FRANKFURT (Reuters) - Mercedes-Benz has defended an advertising campaign for its new E-Class against allegations that consumers were being misled about the car’s self-driving capabilities, the latest backlash by consumer groups in the wake of a fatal Tesla accident.
Consumer groups warned car buyers not to rely too heavily on advanced cruise control systems, which use computers and sensors to automatically steer and brake, following a fatal crash by a Tesla (TSLA.O) car operating in “autopilot” mode.
The ensuing investigation of the Tesla accident by the U.S. National Highway Traffic Safety Administration (NHTSA) has increased scrutiny of automated driving technology and the claims made about it by carmakers seeking to push sales.
On Wednesday, U.S.-based Consumer Reports wrote to the U.S. Federal Trade Commission (FTC) urging it to scrutinize Mercedes’ “The Future” campaign, which markets automated features available in the 2017 E-Class.
The campaign said: “Is the world truly ready for a vehicle that can drive itself? An autonomous-thinking automobile that protects those inside and outside. Ready or not, the future is here. The all new E-Class: self-braking, self-correcting, self-parking. A Mercedes-Benz concept that’s already a reality.”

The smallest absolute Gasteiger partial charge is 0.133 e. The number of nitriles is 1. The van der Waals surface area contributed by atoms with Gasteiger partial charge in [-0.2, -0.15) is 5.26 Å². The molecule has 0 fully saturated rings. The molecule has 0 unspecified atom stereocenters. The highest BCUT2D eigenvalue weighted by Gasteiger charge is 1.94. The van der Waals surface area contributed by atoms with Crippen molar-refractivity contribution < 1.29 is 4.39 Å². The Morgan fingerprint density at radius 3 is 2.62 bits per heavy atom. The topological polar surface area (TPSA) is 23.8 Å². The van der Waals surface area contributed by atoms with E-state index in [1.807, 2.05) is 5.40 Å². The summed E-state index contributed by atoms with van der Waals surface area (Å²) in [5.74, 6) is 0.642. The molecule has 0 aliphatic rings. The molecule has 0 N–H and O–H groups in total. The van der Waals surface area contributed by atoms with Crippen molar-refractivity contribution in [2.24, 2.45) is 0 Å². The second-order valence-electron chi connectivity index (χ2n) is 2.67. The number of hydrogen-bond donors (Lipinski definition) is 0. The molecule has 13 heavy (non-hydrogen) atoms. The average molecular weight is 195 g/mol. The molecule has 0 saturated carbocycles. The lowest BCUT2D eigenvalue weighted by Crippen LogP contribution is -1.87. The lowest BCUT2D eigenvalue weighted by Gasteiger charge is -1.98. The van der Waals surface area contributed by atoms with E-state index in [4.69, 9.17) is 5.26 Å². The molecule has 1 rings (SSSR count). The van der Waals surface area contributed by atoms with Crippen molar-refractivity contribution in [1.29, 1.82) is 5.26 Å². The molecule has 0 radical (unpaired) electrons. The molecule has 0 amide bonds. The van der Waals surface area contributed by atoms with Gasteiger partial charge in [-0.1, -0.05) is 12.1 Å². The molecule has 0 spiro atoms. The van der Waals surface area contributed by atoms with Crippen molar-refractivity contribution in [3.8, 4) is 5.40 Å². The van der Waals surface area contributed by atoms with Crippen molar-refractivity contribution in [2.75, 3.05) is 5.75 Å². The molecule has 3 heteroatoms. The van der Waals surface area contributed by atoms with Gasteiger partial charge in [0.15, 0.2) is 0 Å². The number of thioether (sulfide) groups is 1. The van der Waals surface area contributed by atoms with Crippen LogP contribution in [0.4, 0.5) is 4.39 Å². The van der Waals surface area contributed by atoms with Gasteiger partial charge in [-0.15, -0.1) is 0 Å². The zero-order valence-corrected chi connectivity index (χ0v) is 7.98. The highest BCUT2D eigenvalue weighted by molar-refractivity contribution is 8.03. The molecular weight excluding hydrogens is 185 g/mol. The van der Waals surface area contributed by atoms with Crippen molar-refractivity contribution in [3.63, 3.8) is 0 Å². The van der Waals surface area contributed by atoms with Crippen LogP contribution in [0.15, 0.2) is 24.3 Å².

Consumer Reports criticized the slogan.
“The ad is likely to mislead a reasonable consumer by representing the E-Class as self-driving when it is not,” it said in the letter, urging the FTC to take action to prevent consumers gaining a false sense of security in the ability of a car to operate autonomously.
On Thursday, a spokeswoman for Daimler-owned (DAIGn.DE) Mercedes-Benz said: “It was and is not our intent to cause any confusion between current driver assistance systems and the vision of an autonomous future.”
She said the ad contained a statement that the vehicle cannot drive itself, but has semi-automated driving features and urged drivers to observe safe driving practices as well as read the operating manual for details on what the driving assistance systems can and cannot do.
Consumer Reports said the caveats contained in the advert may contravene FTC guidance which stipulates that advertisers cannot use fine print to contradict statements in an ad or clear up false impressions the ad might leave.
Reporting by Edward Taylor; Editing by Mark Potter